Lately I’ve been making lists of ideas. These ideas can be about anything. My target this week has been to create a list of ten ideas around a central theme every day. Today, I made a list of ten ways to become a better software developer. I will present the list with a brief summary of ways to go about each item, or why to do it. At some point I might have to explore some of the items further in dedicated posts.
Ten Ways to Become a Better Software Developer
Learn a New Language
The book, Pragmatic Programmer, says to learn a new programming language every year. This is great advice. Learning new types of programming languages that are built on entirely different ideas, like learning a functional language (i.e. lisp) when you only know object-oriented ones (C#, Java, etc.), helps to greatly expand problem solving ability. Learning a new language can also help reframe your perspective on the languages you already know.
Read Source Code
Everyone has an idea for a small product or tool that will make their life easier. Block out some time and implement a piece of software that solves the problem. Building things will force you to learn enough to create a working piece of software. In addition to improving your skills, when it’s complete you’ll have something to scratch your own itch. This is a true win-win situation.
Take a Course
The internet is full of high-quality learning material. Coursera, EdX, Udacity, Codecademy, and Pluralsight are among the sites I’ve used to learn new material or reinforce concepts. It’s amazing how many courses learners have to choose from these days.
Read About Software/CS Ideas
Books, blogs, and question and answer sites are all wonderful sources to glean new techniques to enhance your skills. Read about a subject you’re curious about. There are resources for any sub-subject imaginable. You can read about something practical like Clean Code or something a little less practical, like The Little Schemer. In either case, the reading would be time well spent.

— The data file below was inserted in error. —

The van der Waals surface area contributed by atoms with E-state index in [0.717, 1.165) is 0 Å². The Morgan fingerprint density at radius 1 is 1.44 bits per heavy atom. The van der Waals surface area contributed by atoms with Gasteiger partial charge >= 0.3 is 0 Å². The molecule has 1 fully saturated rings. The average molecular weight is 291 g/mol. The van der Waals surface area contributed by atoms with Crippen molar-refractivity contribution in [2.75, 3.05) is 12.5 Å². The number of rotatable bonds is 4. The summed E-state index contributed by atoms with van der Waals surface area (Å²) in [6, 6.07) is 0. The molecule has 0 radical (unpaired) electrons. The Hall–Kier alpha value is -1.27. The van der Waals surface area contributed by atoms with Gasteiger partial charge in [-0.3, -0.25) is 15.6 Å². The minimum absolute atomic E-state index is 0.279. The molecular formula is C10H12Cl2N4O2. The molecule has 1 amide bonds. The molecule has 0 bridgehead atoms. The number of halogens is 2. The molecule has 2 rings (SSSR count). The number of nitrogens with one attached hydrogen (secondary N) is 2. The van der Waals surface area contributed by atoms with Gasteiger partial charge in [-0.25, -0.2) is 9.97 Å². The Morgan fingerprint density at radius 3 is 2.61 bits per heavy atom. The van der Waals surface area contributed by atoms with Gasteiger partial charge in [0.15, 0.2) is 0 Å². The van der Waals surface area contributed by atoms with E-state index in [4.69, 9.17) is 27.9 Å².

There’s always people around who want to learn something you know! Share your knowledge. Help out a coworker, friend, or anyone else who is interested in learning how to make software. You can also answer questions on sites like StackOverflow or Quora. Giving back to the community is a great way to improve the software development community.
Contribute to an Open Source Project
Find a project you’re interested in and contribute to it. Some projects are more open to new contributors than others. Definitely research the project you are wanting to contibute to before you get too deep into the changes. Make sure that the maintainers are open to your contibutions. You can also create your own open source project, maybe it’ll be the next big thing.
Record Your Ideas
Write about the ideas you have. These ideas can be kept privately or shared in a blog. Recording your insights can really improve your thought process and help clarify ideas that need further examination before solidifying.
Solve interview problems, work through problems in textbooks, or create your own problems to practice programming. There are so many ways to practice programming. Websites like HackerRank and Topcoder offer up programming challenges and have interactive leader boards. Solving any problem that requires you to think can be effective practice.
Gratitude is a powerful tool, one not normally associated with software development skills. Through practicing gratitude, all of our skills are amplified and we generally become happier. Developing gratitude can impact every part of your life.
There are so many ways to get better at software development. This is just a simple list I put together in a few minutes, largely centered around techniques I’ve used or have read about. Everyone’s path to greatness is a little bit different. Some of these techniques will resonate with you more than others, find whatever works for you. The important thing is build skill consistantly, regardless of how the skills are built. What are some of the methods you’re using to improve your software development skills?